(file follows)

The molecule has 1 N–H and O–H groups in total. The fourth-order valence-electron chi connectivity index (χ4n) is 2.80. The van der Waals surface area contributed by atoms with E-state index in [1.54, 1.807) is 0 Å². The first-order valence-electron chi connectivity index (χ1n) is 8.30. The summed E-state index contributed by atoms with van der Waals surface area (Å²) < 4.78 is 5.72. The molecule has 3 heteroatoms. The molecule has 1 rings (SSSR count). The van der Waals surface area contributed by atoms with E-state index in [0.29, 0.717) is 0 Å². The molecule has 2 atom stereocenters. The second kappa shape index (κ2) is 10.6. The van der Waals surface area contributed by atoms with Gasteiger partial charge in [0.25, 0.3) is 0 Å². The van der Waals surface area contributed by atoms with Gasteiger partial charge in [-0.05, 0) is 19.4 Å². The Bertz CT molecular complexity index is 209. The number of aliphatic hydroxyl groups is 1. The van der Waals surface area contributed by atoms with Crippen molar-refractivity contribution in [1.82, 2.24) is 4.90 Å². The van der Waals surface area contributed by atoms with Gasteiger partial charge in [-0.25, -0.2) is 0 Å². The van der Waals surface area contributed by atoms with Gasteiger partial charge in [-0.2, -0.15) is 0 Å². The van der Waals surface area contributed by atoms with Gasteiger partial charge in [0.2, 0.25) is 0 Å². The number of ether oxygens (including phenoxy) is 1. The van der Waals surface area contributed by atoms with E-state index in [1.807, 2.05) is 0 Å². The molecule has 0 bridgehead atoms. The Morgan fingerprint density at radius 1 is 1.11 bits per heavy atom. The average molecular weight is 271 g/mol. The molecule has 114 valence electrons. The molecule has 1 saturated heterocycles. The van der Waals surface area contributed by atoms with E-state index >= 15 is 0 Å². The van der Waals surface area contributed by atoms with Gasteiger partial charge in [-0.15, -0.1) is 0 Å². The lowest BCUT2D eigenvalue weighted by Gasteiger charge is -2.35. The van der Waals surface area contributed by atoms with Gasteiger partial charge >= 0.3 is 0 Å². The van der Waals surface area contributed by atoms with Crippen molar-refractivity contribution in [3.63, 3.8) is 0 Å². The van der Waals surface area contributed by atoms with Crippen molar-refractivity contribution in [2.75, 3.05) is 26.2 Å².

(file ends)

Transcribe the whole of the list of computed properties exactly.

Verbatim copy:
The molecule has 1 N–H and O–H groups in total. The fourth-order valence-electron chi connectivity index (χ4n) is 2.80. The van der Waals surface area contributed by atoms with E-state index in [1.54, 1.807) is 0 Å². The first-order valence-electron chi connectivity index (χ1n) is 8.30. The summed E-state index contributed by atoms with van der Waals surface area (Å²) < 4.78 is 5.72. The molecule has 3 heteroatoms. The molecule has 1 rings (SSSR count). The van der Waals surface area contributed by atoms with E-state index in [0.29, 0.717) is 0 Å². The molecule has 2 atom stereocenters. The second kappa shape index (κ2) is 10.6. The van der Waals surface area contributed by atoms with Gasteiger partial charge in [0.25, 0.3) is 0 Å². The van der Waals surface area contributed by atoms with Gasteiger partial charge in [-0.05, 0) is 19.4 Å². The Bertz CT molecular complexity index is 209. The number of aliphatic hydroxyl groups is 1. The van der Waals surface area contributed by atoms with Crippen molar-refractivity contribution in [1.82, 2.24) is 4.90 Å². The van der Waals surface area contributed by atoms with Gasteiger partial charge in [-0.25, -0.2) is 0 Å². The van der Waals surface area contributed by atoms with Gasteiger partial charge in [-0.2, -0.15) is 0 Å². The van der Waals surface area contributed by atoms with Gasteiger partial charge in [0.2, 0.25) is 0 Å². The number of ether oxygens (including phenoxy) is 1. The van der Waals surface area contributed by atoms with E-state index in [1.807, 2.05) is 0 Å². The molecule has 0 bridgehead atoms. The Morgan fingerprint density at radius 1 is 1.11 bits per heavy atom. The average molecular weight is 271 g/mol. The molecule has 114 valence electrons. The molecule has 1 saturated heterocycles. The van der Waals surface area contributed by atoms with E-state index >= 15 is 0 Å². The van der Waals surface area contributed by atoms with Gasteiger partial charge in [-0.15, -0.1) is 0 Å². The lowest BCUT2D eigenvalue weighted by Gasteiger charge is -2.35. The van der Waals surface area contributed by atoms with Gasteiger partial charge >= 0.3 is 0 Å². The van der Waals surface area contributed by atoms with Crippen molar-refractivity contribution in [3.63, 3.8) is 0 Å². The van der Waals surface area contributed by atoms with Crippen molar-refractivity contribution in [2.75, 3.05) is 26.2 Å².